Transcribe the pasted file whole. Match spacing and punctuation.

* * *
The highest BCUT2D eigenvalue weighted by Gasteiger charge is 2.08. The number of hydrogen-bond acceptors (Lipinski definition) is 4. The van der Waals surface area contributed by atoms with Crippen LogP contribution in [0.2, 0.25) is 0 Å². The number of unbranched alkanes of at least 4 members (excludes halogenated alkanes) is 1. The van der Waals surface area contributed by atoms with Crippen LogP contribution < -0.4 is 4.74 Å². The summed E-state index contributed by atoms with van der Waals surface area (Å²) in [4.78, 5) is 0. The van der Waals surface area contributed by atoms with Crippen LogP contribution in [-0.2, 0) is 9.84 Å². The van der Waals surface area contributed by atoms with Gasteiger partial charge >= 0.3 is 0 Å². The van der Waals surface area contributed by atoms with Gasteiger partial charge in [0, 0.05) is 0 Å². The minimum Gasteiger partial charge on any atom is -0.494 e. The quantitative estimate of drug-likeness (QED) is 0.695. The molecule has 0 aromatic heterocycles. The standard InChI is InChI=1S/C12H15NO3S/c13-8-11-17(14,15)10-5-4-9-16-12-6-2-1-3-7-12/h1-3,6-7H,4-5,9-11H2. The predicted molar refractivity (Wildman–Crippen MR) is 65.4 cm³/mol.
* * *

The highest BCUT2D eigenvalue weighted by Gasteiger charge is 2.08. The number of hydrogen-bond acceptors (Lipinski definition) is 4. The van der Waals surface area contributed by atoms with Crippen LogP contribution in [0.2, 0.25) is 0 Å². The number of unbranched alkanes of at least 4 members (excludes halogenated alkanes) is 1. The van der Waals surface area contributed by atoms with Crippen LogP contribution < -0.4 is 4.74 Å². The summed E-state index contributed by atoms with van der Waals surface area (Å²) in [4.78, 5) is 0. The van der Waals surface area contributed by atoms with Crippen LogP contribution in [-0.2, 0) is 9.84 Å². The van der Waals surface area contributed by atoms with Gasteiger partial charge >= 0.3 is 0 Å². The van der Waals surface area contributed by atoms with Gasteiger partial charge in [0, 0.05) is 0 Å². The minimum Gasteiger partial charge on any atom is -0.494 e. The quantitative estimate of drug-likeness (QED) is 0.695. The molecule has 0 aromatic heterocycles. The standard InChI is InChI=1S/C12H15NO3S/c13-8-11-17(14,15)10-5-4-9-16-12-6-2-1-3-7-12/h1-3,6-7H,4-5,9-11H2. The predicted molar refractivity (Wildman–Crippen MR) is 65.4 cm³/mol.